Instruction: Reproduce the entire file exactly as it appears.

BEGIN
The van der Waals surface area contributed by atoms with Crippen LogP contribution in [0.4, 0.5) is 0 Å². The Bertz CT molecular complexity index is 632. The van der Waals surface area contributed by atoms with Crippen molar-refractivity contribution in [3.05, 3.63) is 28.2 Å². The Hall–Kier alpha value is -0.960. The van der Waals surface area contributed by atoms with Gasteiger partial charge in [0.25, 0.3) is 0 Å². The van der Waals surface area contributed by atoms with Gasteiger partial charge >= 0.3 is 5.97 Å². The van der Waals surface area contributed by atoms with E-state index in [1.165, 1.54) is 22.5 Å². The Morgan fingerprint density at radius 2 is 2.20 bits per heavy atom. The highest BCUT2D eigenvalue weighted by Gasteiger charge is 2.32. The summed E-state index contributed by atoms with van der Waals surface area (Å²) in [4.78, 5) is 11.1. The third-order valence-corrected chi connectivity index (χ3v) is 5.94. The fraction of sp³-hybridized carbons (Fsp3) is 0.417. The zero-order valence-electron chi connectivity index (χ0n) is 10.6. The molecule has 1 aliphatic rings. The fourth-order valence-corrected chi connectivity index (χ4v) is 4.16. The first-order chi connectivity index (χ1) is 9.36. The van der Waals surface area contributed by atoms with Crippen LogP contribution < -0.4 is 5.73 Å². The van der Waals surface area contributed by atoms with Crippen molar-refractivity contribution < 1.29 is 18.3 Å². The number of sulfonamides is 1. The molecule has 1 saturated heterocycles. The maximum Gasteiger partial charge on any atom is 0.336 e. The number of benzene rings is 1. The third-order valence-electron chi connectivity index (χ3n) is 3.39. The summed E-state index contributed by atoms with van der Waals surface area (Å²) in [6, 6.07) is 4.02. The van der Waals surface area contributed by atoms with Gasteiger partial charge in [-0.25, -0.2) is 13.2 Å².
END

The van der Waals surface area contributed by atoms with Crippen LogP contribution in [0.4, 0.5) is 0 Å². The Bertz CT molecular complexity index is 632. The van der Waals surface area contributed by atoms with Crippen molar-refractivity contribution in [3.05, 3.63) is 28.2 Å². The Hall–Kier alpha value is -0.960. The van der Waals surface area contributed by atoms with Gasteiger partial charge in [0.25, 0.3) is 0 Å². The van der Waals surface area contributed by atoms with Gasteiger partial charge >= 0.3 is 5.97 Å². The van der Waals surface area contributed by atoms with E-state index in [1.165, 1.54) is 22.5 Å². The Morgan fingerprint density at radius 2 is 2.20 bits per heavy atom. The highest BCUT2D eigenvalue weighted by Gasteiger charge is 2.32. The summed E-state index contributed by atoms with van der Waals surface area (Å²) in [4.78, 5) is 11.1. The third-order valence-corrected chi connectivity index (χ3v) is 5.94. The fraction of sp³-hybridized carbons (Fsp3) is 0.417. The zero-order valence-electron chi connectivity index (χ0n) is 10.6. The molecule has 1 aliphatic rings. The fourth-order valence-corrected chi connectivity index (χ4v) is 4.16. The first-order chi connectivity index (χ1) is 9.36. The van der Waals surface area contributed by atoms with Crippen LogP contribution < -0.4 is 5.73 Å². The van der Waals surface area contributed by atoms with Crippen molar-refractivity contribution < 1.29 is 18.3 Å². The number of sulfonamides is 1. The molecule has 1 saturated heterocycles. The maximum Gasteiger partial charge on any atom is 0.336 e. The number of benzene rings is 1. The third-order valence-electron chi connectivity index (χ3n) is 3.39. The summed E-state index contributed by atoms with van der Waals surface area (Å²) in [6, 6.07) is 4.02. The van der Waals surface area contributed by atoms with Gasteiger partial charge in [-0.25, -0.2) is 13.2 Å².